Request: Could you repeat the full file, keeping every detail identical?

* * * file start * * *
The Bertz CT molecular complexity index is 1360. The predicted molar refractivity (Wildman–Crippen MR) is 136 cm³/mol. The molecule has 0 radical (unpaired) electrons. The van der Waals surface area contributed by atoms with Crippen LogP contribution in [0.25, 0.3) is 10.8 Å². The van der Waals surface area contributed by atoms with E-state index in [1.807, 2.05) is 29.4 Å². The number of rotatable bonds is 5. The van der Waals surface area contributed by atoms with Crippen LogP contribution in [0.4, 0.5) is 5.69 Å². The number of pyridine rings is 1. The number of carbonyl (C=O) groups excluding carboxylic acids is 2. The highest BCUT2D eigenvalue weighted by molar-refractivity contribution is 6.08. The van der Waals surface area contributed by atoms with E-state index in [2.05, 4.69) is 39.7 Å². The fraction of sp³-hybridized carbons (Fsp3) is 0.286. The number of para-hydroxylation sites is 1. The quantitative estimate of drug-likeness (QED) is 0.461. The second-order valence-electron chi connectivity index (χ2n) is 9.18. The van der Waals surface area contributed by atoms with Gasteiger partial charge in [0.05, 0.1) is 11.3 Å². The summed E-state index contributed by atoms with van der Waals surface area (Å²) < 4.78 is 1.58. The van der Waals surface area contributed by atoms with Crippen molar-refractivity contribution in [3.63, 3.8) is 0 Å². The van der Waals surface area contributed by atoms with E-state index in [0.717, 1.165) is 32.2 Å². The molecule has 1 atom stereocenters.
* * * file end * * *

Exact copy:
The Bertz CT molecular complexity index is 1360. The predicted molar refractivity (Wildman–Crippen MR) is 136 cm³/mol. The molecule has 0 radical (unpaired) electrons. The van der Waals surface area contributed by atoms with Crippen LogP contribution in [0.25, 0.3) is 10.8 Å². The van der Waals surface area contributed by atoms with E-state index in [1.807, 2.05) is 29.4 Å². The number of rotatable bonds is 5. The van der Waals surface area contributed by atoms with Crippen LogP contribution in [0.4, 0.5) is 5.69 Å². The number of pyridine rings is 1. The number of carbonyl (C=O) groups excluding carboxylic acids is 2. The highest BCUT2D eigenvalue weighted by molar-refractivity contribution is 6.08. The van der Waals surface area contributed by atoms with E-state index in [2.05, 4.69) is 39.7 Å². The fraction of sp³-hybridized carbons (Fsp3) is 0.286. The number of para-hydroxylation sites is 1. The quantitative estimate of drug-likeness (QED) is 0.461. The second-order valence-electron chi connectivity index (χ2n) is 9.18. The van der Waals surface area contributed by atoms with Gasteiger partial charge in [0.05, 0.1) is 11.3 Å². The summed E-state index contributed by atoms with van der Waals surface area (Å²) < 4.78 is 1.58. The van der Waals surface area contributed by atoms with Crippen molar-refractivity contribution in [3.63, 3.8) is 0 Å². The van der Waals surface area contributed by atoms with E-state index in [0.717, 1.165) is 32.2 Å². The molecule has 1 atom stereocenters.